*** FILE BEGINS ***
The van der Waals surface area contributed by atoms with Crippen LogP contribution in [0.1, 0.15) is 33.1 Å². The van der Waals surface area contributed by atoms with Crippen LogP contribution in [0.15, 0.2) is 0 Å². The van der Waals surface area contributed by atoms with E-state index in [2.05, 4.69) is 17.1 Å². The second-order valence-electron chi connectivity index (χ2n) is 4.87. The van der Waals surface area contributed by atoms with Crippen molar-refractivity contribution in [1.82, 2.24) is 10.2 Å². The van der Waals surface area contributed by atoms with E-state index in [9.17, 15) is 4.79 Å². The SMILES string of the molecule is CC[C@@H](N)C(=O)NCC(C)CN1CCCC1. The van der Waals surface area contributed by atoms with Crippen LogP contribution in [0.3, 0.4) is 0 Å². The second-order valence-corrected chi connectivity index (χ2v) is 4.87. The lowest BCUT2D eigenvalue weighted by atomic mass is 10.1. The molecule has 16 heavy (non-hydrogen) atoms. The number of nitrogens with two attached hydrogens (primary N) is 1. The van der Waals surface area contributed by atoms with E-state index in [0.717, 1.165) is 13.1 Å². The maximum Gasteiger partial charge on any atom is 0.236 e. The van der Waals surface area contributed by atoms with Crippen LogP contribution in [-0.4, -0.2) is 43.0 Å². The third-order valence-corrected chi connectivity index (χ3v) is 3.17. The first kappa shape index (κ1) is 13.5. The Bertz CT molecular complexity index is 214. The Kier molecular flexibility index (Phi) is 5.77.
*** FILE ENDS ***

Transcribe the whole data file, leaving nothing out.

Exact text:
The van der Waals surface area contributed by atoms with Crippen LogP contribution in [0.1, 0.15) is 33.1 Å². The van der Waals surface area contributed by atoms with Crippen LogP contribution in [0.15, 0.2) is 0 Å². The van der Waals surface area contributed by atoms with E-state index in [2.05, 4.69) is 17.1 Å². The second-order valence-electron chi connectivity index (χ2n) is 4.87. The van der Waals surface area contributed by atoms with Crippen molar-refractivity contribution in [1.82, 2.24) is 10.2 Å². The van der Waals surface area contributed by atoms with E-state index in [9.17, 15) is 4.79 Å². The SMILES string of the molecule is CC[C@@H](N)C(=O)NCC(C)CN1CCCC1. The van der Waals surface area contributed by atoms with Crippen LogP contribution in [0.3, 0.4) is 0 Å². The second-order valence-corrected chi connectivity index (χ2v) is 4.87. The lowest BCUT2D eigenvalue weighted by atomic mass is 10.1. The molecule has 16 heavy (non-hydrogen) atoms. The number of nitrogens with two attached hydrogens (primary N) is 1. The van der Waals surface area contributed by atoms with E-state index in [0.717, 1.165) is 13.1 Å². The maximum Gasteiger partial charge on any atom is 0.236 e. The van der Waals surface area contributed by atoms with Crippen LogP contribution in [-0.4, -0.2) is 43.0 Å². The third-order valence-corrected chi connectivity index (χ3v) is 3.17. The first kappa shape index (κ1) is 13.5. The Bertz CT molecular complexity index is 214. The Kier molecular flexibility index (Phi) is 5.77.